Mass-Produced Cheese Can Support the Biofuels Industry

New biodiesel fuel is made with watery waste resulting from cheese production

A team of scientists claim to have discovered a method of using watery waste resulting from producing cheese on a large scale in order to make a new type of biodiesel fuel.

Moreover, it seems that Mike Morgan, one of the researchers involved in this project, recently got behind the wheel of a vehicle powered by such a cheese-based fuel and managed to actually go for a ride.

According to this team of specialists from the Utah State University, those wishing to make biofuel from cheese watery waste need only add some microbes (yeast) in the liquid left behind once cheese producers have extracted the fats and the proteins.

Given the fact that this watery waste basically consists of sugar lactose, the microbes can act on it and turn it into oil.

The fats emerging while the microbes turn this liquid into oil are later on collected by researchers and turned into biofuel.

Preliminary estimates indicate that the watery waste coming from just one large-scale cheese factory could help produce 66,000 gallons of such biofuel on a daily basis.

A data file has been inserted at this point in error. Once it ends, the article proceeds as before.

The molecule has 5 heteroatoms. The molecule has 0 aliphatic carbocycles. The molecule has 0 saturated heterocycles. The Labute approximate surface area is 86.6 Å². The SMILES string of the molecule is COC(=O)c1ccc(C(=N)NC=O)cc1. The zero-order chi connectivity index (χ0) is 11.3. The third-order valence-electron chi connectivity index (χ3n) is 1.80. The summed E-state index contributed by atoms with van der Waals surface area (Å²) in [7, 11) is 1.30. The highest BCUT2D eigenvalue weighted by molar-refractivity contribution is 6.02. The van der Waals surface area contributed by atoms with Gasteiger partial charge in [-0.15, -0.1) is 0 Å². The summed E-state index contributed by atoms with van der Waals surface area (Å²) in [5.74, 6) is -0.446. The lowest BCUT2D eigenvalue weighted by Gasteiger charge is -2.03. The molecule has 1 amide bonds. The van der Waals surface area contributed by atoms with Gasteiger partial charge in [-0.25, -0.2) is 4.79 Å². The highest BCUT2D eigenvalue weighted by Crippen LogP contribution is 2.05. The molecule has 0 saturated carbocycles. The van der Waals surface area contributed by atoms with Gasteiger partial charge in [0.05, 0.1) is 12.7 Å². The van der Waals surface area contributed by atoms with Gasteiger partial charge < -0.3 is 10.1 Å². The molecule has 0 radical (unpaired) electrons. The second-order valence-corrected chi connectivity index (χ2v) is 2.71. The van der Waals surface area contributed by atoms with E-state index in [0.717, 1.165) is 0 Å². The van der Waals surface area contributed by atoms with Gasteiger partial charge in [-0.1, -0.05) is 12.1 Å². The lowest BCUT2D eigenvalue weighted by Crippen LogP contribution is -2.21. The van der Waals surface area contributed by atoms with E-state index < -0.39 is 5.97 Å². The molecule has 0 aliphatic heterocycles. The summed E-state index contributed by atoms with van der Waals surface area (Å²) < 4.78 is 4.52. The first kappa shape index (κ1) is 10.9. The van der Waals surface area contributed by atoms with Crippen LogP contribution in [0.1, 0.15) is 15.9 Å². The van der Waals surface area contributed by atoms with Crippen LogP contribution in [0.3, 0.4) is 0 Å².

Rumor has it that this innovative type of biofuel could hit the market in roughly five years from now, and when that moment comes it will be interestingly enough to see how car owners respond to it.

This is because, as biochemistry undergraduate Mike Morgan explains, this innovative biofuel is bound to offer the general public a rather peculiar driving experience.

More precisely, since it is made from watery waste coming from cheese, this biofuel smells like no others.

“The smell is fun, especially when the engine is warm,” Mike Morgan wished to reassure potential customers.

Sources report that, most of the time, the exhaust fumes released when burning this fuel smell like fresh-baked bread, which is why we can only assume that certain dogs will find it all the more pleasant to chase after cars.

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